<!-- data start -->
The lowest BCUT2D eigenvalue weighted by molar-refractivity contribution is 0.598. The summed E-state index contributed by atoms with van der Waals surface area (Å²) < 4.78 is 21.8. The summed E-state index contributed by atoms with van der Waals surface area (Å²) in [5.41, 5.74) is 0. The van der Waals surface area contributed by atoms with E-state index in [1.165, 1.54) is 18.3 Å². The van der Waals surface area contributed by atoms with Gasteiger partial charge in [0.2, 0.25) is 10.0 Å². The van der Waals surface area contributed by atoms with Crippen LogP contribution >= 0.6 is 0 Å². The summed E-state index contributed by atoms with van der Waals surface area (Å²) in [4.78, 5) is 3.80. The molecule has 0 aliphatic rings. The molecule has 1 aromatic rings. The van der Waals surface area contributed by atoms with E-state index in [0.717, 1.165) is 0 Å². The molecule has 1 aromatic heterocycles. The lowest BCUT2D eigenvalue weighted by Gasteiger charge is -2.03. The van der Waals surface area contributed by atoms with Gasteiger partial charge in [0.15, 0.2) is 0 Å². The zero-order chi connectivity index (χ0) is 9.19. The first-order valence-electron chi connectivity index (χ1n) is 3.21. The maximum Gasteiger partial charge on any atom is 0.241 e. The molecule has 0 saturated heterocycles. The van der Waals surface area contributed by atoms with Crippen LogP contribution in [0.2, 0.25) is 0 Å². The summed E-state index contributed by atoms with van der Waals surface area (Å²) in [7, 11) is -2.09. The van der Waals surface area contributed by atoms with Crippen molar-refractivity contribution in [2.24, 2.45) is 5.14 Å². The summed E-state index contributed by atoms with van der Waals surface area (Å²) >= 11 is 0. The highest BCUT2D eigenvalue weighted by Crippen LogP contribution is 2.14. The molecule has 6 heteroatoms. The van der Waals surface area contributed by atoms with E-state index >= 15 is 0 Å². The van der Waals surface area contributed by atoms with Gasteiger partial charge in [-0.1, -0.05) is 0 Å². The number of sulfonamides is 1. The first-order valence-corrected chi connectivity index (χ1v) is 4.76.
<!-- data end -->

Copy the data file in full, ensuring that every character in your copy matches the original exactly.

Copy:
The lowest BCUT2D eigenvalue weighted by molar-refractivity contribution is 0.598. The summed E-state index contributed by atoms with van der Waals surface area (Å²) < 4.78 is 21.8. The summed E-state index contributed by atoms with van der Waals surface area (Å²) in [5.41, 5.74) is 0. The van der Waals surface area contributed by atoms with E-state index in [1.165, 1.54) is 18.3 Å². The van der Waals surface area contributed by atoms with Gasteiger partial charge in [0.2, 0.25) is 10.0 Å². The van der Waals surface area contributed by atoms with Crippen LogP contribution >= 0.6 is 0 Å². The summed E-state index contributed by atoms with van der Waals surface area (Å²) in [4.78, 5) is 3.80. The molecule has 0 aliphatic rings. The molecule has 1 aromatic rings. The van der Waals surface area contributed by atoms with E-state index in [0.717, 1.165) is 0 Å². The molecule has 1 aromatic heterocycles. The lowest BCUT2D eigenvalue weighted by Gasteiger charge is -2.03. The van der Waals surface area contributed by atoms with Gasteiger partial charge in [0.15, 0.2) is 0 Å². The zero-order chi connectivity index (χ0) is 9.19. The first-order valence-electron chi connectivity index (χ1n) is 3.21. The maximum Gasteiger partial charge on any atom is 0.241 e. The molecule has 0 saturated heterocycles. The van der Waals surface area contributed by atoms with Crippen LogP contribution in [0.2, 0.25) is 0 Å². The summed E-state index contributed by atoms with van der Waals surface area (Å²) in [7, 11) is -2.09. The van der Waals surface area contributed by atoms with Crippen molar-refractivity contribution in [2.24, 2.45) is 5.14 Å². The summed E-state index contributed by atoms with van der Waals surface area (Å²) >= 11 is 0. The highest BCUT2D eigenvalue weighted by Crippen LogP contribution is 2.14. The molecule has 6 heteroatoms. The van der Waals surface area contributed by atoms with E-state index >= 15 is 0 Å². The van der Waals surface area contributed by atoms with Gasteiger partial charge in [-0.1, -0.05) is 0 Å². The number of sulfonamides is 1. The first-order valence-corrected chi connectivity index (χ1v) is 4.76.